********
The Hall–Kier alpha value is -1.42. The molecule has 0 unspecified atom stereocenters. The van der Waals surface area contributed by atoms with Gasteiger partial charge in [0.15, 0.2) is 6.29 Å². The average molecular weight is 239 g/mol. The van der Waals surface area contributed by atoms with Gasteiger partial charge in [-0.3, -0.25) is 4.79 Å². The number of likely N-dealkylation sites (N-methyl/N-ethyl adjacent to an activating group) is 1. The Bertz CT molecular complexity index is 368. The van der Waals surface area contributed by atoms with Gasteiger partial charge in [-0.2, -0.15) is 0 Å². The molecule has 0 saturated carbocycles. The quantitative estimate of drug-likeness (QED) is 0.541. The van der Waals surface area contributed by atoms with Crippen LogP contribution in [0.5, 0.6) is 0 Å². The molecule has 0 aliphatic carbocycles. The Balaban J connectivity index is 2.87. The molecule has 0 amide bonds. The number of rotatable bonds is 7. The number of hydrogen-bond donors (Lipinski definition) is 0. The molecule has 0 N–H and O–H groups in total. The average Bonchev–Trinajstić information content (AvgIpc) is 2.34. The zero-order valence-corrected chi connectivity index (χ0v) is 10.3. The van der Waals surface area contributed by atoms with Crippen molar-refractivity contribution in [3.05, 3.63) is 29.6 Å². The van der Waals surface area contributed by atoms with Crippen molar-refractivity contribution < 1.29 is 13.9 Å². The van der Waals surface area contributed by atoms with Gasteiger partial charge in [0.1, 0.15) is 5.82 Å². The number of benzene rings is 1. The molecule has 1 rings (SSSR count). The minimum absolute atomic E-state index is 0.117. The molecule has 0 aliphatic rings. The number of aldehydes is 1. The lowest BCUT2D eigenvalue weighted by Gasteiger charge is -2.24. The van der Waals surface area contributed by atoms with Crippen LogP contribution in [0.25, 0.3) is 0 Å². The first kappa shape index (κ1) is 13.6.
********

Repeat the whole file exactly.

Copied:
The Hall–Kier alpha value is -1.42. The molecule has 0 unspecified atom stereocenters. The van der Waals surface area contributed by atoms with Gasteiger partial charge in [0.15, 0.2) is 6.29 Å². The average molecular weight is 239 g/mol. The van der Waals surface area contributed by atoms with Gasteiger partial charge in [-0.3, -0.25) is 4.79 Å². The number of likely N-dealkylation sites (N-methyl/N-ethyl adjacent to an activating group) is 1. The Bertz CT molecular complexity index is 368. The van der Waals surface area contributed by atoms with Gasteiger partial charge in [-0.2, -0.15) is 0 Å². The molecule has 0 saturated carbocycles. The quantitative estimate of drug-likeness (QED) is 0.541. The van der Waals surface area contributed by atoms with Crippen LogP contribution in [0.5, 0.6) is 0 Å². The molecule has 0 aliphatic carbocycles. The Balaban J connectivity index is 2.87. The molecule has 0 amide bonds. The number of rotatable bonds is 7. The number of hydrogen-bond donors (Lipinski definition) is 0. The molecule has 0 N–H and O–H groups in total. The average Bonchev–Trinajstić information content (AvgIpc) is 2.34. The zero-order valence-corrected chi connectivity index (χ0v) is 10.3. The van der Waals surface area contributed by atoms with Crippen molar-refractivity contribution in [3.05, 3.63) is 29.6 Å². The van der Waals surface area contributed by atoms with Crippen molar-refractivity contribution < 1.29 is 13.9 Å². The van der Waals surface area contributed by atoms with Gasteiger partial charge in [0.1, 0.15) is 5.82 Å². The number of benzene rings is 1. The molecule has 1 rings (SSSR count). The minimum absolute atomic E-state index is 0.117. The molecule has 0 aliphatic rings. The number of aldehydes is 1. The lowest BCUT2D eigenvalue weighted by Gasteiger charge is -2.24. The van der Waals surface area contributed by atoms with Crippen LogP contribution in [0.25, 0.3) is 0 Å². The first kappa shape index (κ1) is 13.6.